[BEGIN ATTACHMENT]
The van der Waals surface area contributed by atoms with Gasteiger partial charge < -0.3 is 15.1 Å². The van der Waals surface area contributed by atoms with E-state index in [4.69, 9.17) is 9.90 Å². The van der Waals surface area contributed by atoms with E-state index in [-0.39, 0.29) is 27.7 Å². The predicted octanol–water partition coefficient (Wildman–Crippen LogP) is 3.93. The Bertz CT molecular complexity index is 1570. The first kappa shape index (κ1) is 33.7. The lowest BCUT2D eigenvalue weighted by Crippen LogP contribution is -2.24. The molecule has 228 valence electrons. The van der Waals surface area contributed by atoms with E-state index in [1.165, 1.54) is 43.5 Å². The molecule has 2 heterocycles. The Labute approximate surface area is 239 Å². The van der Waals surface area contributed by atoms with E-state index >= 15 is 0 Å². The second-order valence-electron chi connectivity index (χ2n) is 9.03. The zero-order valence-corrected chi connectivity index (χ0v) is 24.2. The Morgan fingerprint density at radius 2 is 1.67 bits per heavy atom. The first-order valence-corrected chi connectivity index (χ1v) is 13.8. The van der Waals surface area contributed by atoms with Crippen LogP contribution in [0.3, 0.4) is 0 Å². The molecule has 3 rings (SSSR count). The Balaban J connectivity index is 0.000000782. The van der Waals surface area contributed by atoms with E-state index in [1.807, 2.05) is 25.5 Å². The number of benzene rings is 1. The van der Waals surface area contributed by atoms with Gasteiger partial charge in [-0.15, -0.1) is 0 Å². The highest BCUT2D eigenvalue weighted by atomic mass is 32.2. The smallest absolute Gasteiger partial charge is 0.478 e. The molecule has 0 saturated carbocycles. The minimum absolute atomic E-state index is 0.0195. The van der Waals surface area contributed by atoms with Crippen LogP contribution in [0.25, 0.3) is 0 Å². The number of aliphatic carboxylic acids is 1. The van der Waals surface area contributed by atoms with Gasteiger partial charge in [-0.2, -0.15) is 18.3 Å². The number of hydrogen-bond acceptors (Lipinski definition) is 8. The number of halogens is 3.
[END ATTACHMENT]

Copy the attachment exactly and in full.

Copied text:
The van der Waals surface area contributed by atoms with Gasteiger partial charge < -0.3 is 15.1 Å². The van der Waals surface area contributed by atoms with E-state index in [4.69, 9.17) is 9.90 Å². The van der Waals surface area contributed by atoms with E-state index in [-0.39, 0.29) is 27.7 Å². The predicted octanol–water partition coefficient (Wildman–Crippen LogP) is 3.93. The Bertz CT molecular complexity index is 1570. The first kappa shape index (κ1) is 33.7. The lowest BCUT2D eigenvalue weighted by Crippen LogP contribution is -2.24. The molecule has 228 valence electrons. The van der Waals surface area contributed by atoms with E-state index in [1.165, 1.54) is 43.5 Å². The molecule has 2 heterocycles. The Labute approximate surface area is 239 Å². The van der Waals surface area contributed by atoms with E-state index >= 15 is 0 Å². The second-order valence-electron chi connectivity index (χ2n) is 9.03. The zero-order valence-corrected chi connectivity index (χ0v) is 24.2. The Morgan fingerprint density at radius 2 is 1.67 bits per heavy atom. The first-order valence-corrected chi connectivity index (χ1v) is 13.8. The van der Waals surface area contributed by atoms with Crippen LogP contribution in [0.3, 0.4) is 0 Å². The molecule has 3 rings (SSSR count). The Balaban J connectivity index is 0.000000782. The van der Waals surface area contributed by atoms with E-state index in [1.807, 2.05) is 25.5 Å². The number of benzene rings is 1. The van der Waals surface area contributed by atoms with Gasteiger partial charge in [-0.15, -0.1) is 0 Å². The highest BCUT2D eigenvalue weighted by atomic mass is 32.2. The smallest absolute Gasteiger partial charge is 0.478 e. The molecule has 0 saturated carbocycles. The minimum absolute atomic E-state index is 0.0195. The van der Waals surface area contributed by atoms with Crippen LogP contribution in [0.25, 0.3) is 0 Å². The number of aliphatic carboxylic acids is 1. The van der Waals surface area contributed by atoms with Gasteiger partial charge in [-0.2, -0.15) is 18.3 Å². The number of hydrogen-bond acceptors (Lipinski definition) is 8. The number of halogens is 3.